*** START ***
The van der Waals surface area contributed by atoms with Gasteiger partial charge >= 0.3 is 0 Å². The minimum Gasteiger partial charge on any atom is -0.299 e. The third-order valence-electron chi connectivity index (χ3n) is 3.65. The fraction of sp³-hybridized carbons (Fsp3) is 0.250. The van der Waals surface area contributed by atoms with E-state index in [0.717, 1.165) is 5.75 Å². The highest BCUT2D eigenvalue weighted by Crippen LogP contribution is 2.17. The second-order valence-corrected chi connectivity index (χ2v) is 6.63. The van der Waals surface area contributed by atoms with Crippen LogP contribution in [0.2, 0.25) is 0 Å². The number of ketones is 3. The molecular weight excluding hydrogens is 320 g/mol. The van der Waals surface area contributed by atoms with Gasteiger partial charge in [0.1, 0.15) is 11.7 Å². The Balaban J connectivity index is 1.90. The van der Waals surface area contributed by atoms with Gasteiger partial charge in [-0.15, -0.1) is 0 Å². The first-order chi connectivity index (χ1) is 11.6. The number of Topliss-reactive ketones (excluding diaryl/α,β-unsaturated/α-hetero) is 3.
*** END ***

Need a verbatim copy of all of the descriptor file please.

The van der Waals surface area contributed by atoms with Gasteiger partial charge >= 0.3 is 0 Å². The minimum Gasteiger partial charge on any atom is -0.299 e. The third-order valence-electron chi connectivity index (χ3n) is 3.65. The fraction of sp³-hybridized carbons (Fsp3) is 0.250. The van der Waals surface area contributed by atoms with E-state index in [0.717, 1.165) is 5.75 Å². The highest BCUT2D eigenvalue weighted by Crippen LogP contribution is 2.17. The second-order valence-corrected chi connectivity index (χ2v) is 6.63. The van der Waals surface area contributed by atoms with Crippen LogP contribution in [0.2, 0.25) is 0 Å². The number of ketones is 3. The molecular weight excluding hydrogens is 320 g/mol. The van der Waals surface area contributed by atoms with Gasteiger partial charge in [0.1, 0.15) is 11.7 Å². The Balaban J connectivity index is 1.90. The van der Waals surface area contributed by atoms with Gasteiger partial charge in [-0.15, -0.1) is 0 Å². The first-order chi connectivity index (χ1) is 11.6. The number of Topliss-reactive ketones (excluding diaryl/α,β-unsaturated/α-hetero) is 3.